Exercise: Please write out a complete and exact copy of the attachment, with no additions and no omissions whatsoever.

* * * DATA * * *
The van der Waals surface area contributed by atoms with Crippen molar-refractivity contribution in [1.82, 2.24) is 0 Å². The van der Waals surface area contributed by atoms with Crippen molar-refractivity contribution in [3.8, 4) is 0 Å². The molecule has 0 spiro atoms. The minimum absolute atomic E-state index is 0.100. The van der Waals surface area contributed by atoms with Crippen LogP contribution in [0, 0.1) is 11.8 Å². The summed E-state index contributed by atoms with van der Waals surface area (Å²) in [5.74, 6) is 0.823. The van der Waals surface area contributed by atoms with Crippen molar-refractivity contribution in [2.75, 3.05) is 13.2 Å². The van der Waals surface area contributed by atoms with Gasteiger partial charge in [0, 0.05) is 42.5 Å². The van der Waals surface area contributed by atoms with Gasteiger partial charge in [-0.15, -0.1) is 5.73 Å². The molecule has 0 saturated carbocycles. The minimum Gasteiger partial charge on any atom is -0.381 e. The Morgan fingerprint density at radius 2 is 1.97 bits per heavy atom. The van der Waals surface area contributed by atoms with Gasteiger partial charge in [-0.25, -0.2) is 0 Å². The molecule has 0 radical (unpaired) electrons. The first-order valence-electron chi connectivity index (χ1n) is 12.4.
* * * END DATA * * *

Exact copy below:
The van der Waals surface area contributed by atoms with Crippen molar-refractivity contribution in [1.82, 2.24) is 0 Å². The van der Waals surface area contributed by atoms with Crippen molar-refractivity contribution in [3.8, 4) is 0 Å². The molecule has 0 spiro atoms. The minimum absolute atomic E-state index is 0.100. The van der Waals surface area contributed by atoms with Crippen LogP contribution in [0, 0.1) is 11.8 Å². The summed E-state index contributed by atoms with van der Waals surface area (Å²) in [5.74, 6) is 0.823. The van der Waals surface area contributed by atoms with Crippen molar-refractivity contribution in [2.75, 3.05) is 13.2 Å². The van der Waals surface area contributed by atoms with Gasteiger partial charge in [0, 0.05) is 42.5 Å². The van der Waals surface area contributed by atoms with Gasteiger partial charge in [-0.15, -0.1) is 5.73 Å². The molecule has 0 saturated carbocycles. The minimum Gasteiger partial charge on any atom is -0.381 e. The Morgan fingerprint density at radius 2 is 1.97 bits per heavy atom. The van der Waals surface area contributed by atoms with Gasteiger partial charge in [-0.25, -0.2) is 0 Å². The molecule has 0 radical (unpaired) electrons. The first-order valence-electron chi connectivity index (χ1n) is 12.4.